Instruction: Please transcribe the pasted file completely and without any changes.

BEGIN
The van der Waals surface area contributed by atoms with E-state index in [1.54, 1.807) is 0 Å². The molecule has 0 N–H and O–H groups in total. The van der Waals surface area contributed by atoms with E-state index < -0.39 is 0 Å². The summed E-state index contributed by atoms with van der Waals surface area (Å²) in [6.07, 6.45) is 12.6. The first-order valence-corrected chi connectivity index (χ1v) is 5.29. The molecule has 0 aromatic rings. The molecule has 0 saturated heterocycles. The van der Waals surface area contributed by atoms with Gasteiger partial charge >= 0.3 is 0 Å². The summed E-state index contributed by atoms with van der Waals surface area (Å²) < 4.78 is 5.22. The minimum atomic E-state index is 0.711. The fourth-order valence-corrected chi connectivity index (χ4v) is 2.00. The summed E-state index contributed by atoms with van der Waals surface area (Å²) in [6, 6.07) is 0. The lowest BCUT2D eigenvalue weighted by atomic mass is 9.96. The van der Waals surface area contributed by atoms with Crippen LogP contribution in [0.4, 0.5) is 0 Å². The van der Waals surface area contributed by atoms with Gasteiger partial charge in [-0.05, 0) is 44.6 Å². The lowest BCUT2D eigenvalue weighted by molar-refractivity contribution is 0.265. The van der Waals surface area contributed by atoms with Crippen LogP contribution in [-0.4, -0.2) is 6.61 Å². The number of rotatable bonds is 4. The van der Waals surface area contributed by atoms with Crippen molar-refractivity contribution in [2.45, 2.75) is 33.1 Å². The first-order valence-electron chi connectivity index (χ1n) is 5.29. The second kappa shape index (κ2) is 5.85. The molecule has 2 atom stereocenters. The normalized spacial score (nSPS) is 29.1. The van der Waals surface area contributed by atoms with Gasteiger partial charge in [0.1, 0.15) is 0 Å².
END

The van der Waals surface area contributed by atoms with E-state index in [1.54, 1.807) is 0 Å². The molecule has 0 N–H and O–H groups in total. The van der Waals surface area contributed by atoms with E-state index < -0.39 is 0 Å². The summed E-state index contributed by atoms with van der Waals surface area (Å²) in [6.07, 6.45) is 12.6. The first-order valence-corrected chi connectivity index (χ1v) is 5.29. The molecule has 0 aromatic rings. The molecule has 0 saturated heterocycles. The van der Waals surface area contributed by atoms with Gasteiger partial charge >= 0.3 is 0 Å². The summed E-state index contributed by atoms with van der Waals surface area (Å²) < 4.78 is 5.22. The minimum atomic E-state index is 0.711. The fourth-order valence-corrected chi connectivity index (χ4v) is 2.00. The summed E-state index contributed by atoms with van der Waals surface area (Å²) in [6, 6.07) is 0. The lowest BCUT2D eigenvalue weighted by atomic mass is 9.96. The van der Waals surface area contributed by atoms with Crippen LogP contribution in [0.4, 0.5) is 0 Å². The van der Waals surface area contributed by atoms with Gasteiger partial charge in [-0.05, 0) is 44.6 Å². The lowest BCUT2D eigenvalue weighted by molar-refractivity contribution is 0.265. The van der Waals surface area contributed by atoms with Crippen LogP contribution in [-0.4, -0.2) is 6.61 Å². The number of rotatable bonds is 4. The van der Waals surface area contributed by atoms with Crippen molar-refractivity contribution in [2.45, 2.75) is 33.1 Å². The first-order valence-electron chi connectivity index (χ1n) is 5.29. The second kappa shape index (κ2) is 5.85. The molecule has 2 atom stereocenters. The normalized spacial score (nSPS) is 29.1. The van der Waals surface area contributed by atoms with Gasteiger partial charge in [0.1, 0.15) is 0 Å².